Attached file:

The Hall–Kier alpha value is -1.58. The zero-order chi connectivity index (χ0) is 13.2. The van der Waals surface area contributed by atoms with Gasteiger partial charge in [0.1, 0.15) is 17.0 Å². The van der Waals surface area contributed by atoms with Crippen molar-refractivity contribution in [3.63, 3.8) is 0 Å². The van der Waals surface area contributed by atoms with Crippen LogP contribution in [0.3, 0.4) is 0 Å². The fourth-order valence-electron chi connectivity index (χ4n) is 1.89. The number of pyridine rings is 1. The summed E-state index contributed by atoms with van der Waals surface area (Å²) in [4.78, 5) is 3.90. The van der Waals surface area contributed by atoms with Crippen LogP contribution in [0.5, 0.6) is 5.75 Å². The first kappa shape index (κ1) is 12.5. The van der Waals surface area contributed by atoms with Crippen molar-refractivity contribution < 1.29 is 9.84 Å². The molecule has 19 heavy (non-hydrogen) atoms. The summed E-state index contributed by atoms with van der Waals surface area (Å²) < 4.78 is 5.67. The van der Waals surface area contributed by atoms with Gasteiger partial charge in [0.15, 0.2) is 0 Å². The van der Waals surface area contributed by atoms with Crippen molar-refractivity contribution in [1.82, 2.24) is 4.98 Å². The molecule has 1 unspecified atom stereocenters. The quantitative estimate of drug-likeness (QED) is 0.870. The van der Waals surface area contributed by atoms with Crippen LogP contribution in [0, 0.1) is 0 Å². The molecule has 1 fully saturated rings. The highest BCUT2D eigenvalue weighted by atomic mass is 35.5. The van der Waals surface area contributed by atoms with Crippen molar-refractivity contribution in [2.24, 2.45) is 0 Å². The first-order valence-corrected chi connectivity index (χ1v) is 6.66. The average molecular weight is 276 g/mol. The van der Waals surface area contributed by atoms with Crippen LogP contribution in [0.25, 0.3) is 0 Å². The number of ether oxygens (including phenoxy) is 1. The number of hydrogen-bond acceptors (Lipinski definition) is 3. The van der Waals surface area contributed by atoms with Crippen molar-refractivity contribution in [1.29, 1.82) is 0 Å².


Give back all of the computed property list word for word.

The Hall–Kier alpha value is -1.58. The zero-order chi connectivity index (χ0) is 13.2. The van der Waals surface area contributed by atoms with Gasteiger partial charge in [0.1, 0.15) is 17.0 Å². The van der Waals surface area contributed by atoms with Crippen molar-refractivity contribution in [3.63, 3.8) is 0 Å². The van der Waals surface area contributed by atoms with Crippen LogP contribution in [0.3, 0.4) is 0 Å². The fourth-order valence-electron chi connectivity index (χ4n) is 1.89. The number of pyridine rings is 1. The summed E-state index contributed by atoms with van der Waals surface area (Å²) in [4.78, 5) is 3.90. The van der Waals surface area contributed by atoms with Crippen LogP contribution in [0.5, 0.6) is 5.75 Å². The first kappa shape index (κ1) is 12.5. The van der Waals surface area contributed by atoms with Crippen molar-refractivity contribution < 1.29 is 9.84 Å². The molecule has 19 heavy (non-hydrogen) atoms. The summed E-state index contributed by atoms with van der Waals surface area (Å²) < 4.78 is 5.67. The van der Waals surface area contributed by atoms with Gasteiger partial charge in [0.15, 0.2) is 0 Å². The van der Waals surface area contributed by atoms with Crippen molar-refractivity contribution in [1.82, 2.24) is 4.98 Å². The molecule has 1 unspecified atom stereocenters. The quantitative estimate of drug-likeness (QED) is 0.870. The van der Waals surface area contributed by atoms with Crippen LogP contribution in [0, 0.1) is 0 Å². The molecule has 1 fully saturated rings. The highest BCUT2D eigenvalue weighted by atomic mass is 35.5. The van der Waals surface area contributed by atoms with Crippen molar-refractivity contribution in [2.24, 2.45) is 0 Å². The first-order valence-corrected chi connectivity index (χ1v) is 6.66. The average molecular weight is 276 g/mol. The van der Waals surface area contributed by atoms with Crippen LogP contribution in [0.25, 0.3) is 0 Å². The number of ether oxygens (including phenoxy) is 1. The number of hydrogen-bond acceptors (Lipinski definition) is 3. The van der Waals surface area contributed by atoms with Crippen molar-refractivity contribution in [1.29, 1.82) is 0 Å².